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The Say-Town Lowdown

Democraticprimaries in Texas used to be a spectator sport fit for pay-per-view.

Remember when Jim Maddox and Ann Richards duked it out in ’88, with bribery allegations (against Maddox) and drug and alcohol allegations (against Richards) taking center stage? Or when now-fallen-star Dan Morales sent out dossiers accusing Tony Sanchez of being a money launderer for drug lords to newspapers across the state in ’02? Those were the days.

Now it seems that the earliest blood in a Democratic Primary may not be who can dish the dirt the fastest, but who has the biggest “Netroots” cojones.

For anyone who has been taking a siesta since Howard Dean ran for President back in 2004, technology and the internet have brought a new force to bear in Democratic primary circles known as the Netroots — which encompasses everyone from bloggers and blog diarists and commenters to folks who subscribe to emails from national organizations like MoveOn.org.

Getting Netroots support early has been key to candidates in many states for several election cycles now. In 2006, the Texas Netroots proved its worth through its work in contests like the Rodriguez-Cuellar grudge match in Congressional District 28 (prior to re-redistricting) and the Uresti-Madla race around Bexar County.

Now (as evidenced by two straight weeks of mention in this publication — see The Mashup, July 25-31, August 1-7), Democratic primaries are as much about Netroots support as they are anything else — at least at this stage. The dueling exploratory campaigns of San Antonio trial lawyer Mikal Watts and State Representative Rick Noriega are perhaps the first example of a statewide race not only being covered — but propelled — by the Netroots.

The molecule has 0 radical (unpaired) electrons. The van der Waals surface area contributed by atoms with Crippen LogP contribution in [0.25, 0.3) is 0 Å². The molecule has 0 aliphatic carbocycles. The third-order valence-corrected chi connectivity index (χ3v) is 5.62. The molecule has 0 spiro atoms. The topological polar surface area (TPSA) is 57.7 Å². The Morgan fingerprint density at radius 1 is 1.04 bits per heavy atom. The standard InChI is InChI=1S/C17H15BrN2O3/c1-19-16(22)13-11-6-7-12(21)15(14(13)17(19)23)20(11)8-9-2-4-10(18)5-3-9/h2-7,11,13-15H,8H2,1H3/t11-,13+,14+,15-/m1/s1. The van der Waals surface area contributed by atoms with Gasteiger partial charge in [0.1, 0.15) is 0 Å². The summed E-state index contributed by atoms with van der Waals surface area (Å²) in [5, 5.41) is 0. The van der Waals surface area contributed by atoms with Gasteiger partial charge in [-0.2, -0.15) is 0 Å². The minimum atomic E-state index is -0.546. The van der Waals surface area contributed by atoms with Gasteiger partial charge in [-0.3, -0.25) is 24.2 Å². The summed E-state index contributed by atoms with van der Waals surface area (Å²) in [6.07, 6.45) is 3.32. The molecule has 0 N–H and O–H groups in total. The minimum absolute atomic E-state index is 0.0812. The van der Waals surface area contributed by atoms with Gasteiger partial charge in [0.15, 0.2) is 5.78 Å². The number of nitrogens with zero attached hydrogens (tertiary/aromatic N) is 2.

A decade ago, a grassroots campaign was Victor Morales driving around Texas in his little pickup. Now, it’s a bunch of internet activists engaged in fairly constant (and, to a great degree, unapologetic) support of their man or woman for a particular office. After all, with more Texans spending more and more time on the internet every day — not to mention getting their political news online — the days of the pickup truck trolling from county to county early on has been replaced with the e-mail forward and the blog post. That’s not to say that the Netroots has taken or will take the place of all of the face-to-face, county-to-county stuff that is part of every Democratic Primary campaign. But, it is clearly the new place for generating buzz early.

And, for the record, I’ve never made any secret about who my choice is, as I’m a supporter of the “Draft Noriega” movement and a part of the Netroots as well at Capitolannex.com. To wit, Rick Noriega this week took a “star turn” at the Yearly Kos Convention in Chicago, an annual gathering of Netroots activists from across the nation. He received the ultimate honor from the über-godfather of the Netroots movement, Markos Zuniga, who wore a Noriega campaign pin during a press conference with the mainstream media and through much of the convention. Why? Because national Netroots support is as of vital importance to a candidate as local Netroots support. National Netroots-backed candidates like Tester in Montana and Lamont in Connecticut are a testament to this. Both lagged behind their challengers in primaries, but came out on top thanks in part to Netroots buzz — and money.

The 2008 U.S. Senate race in Texas will be a true test of the Texas Netroots. A win for the Netroots’ candidate, Noriega, would show that the influence of the Netroots isn’t limited to statewide campaigns in small states like Connecticut or sparsely populated states like Montana, and that the Netroots can make a difference on a statewide level in places as red as a hot chili pepper. •


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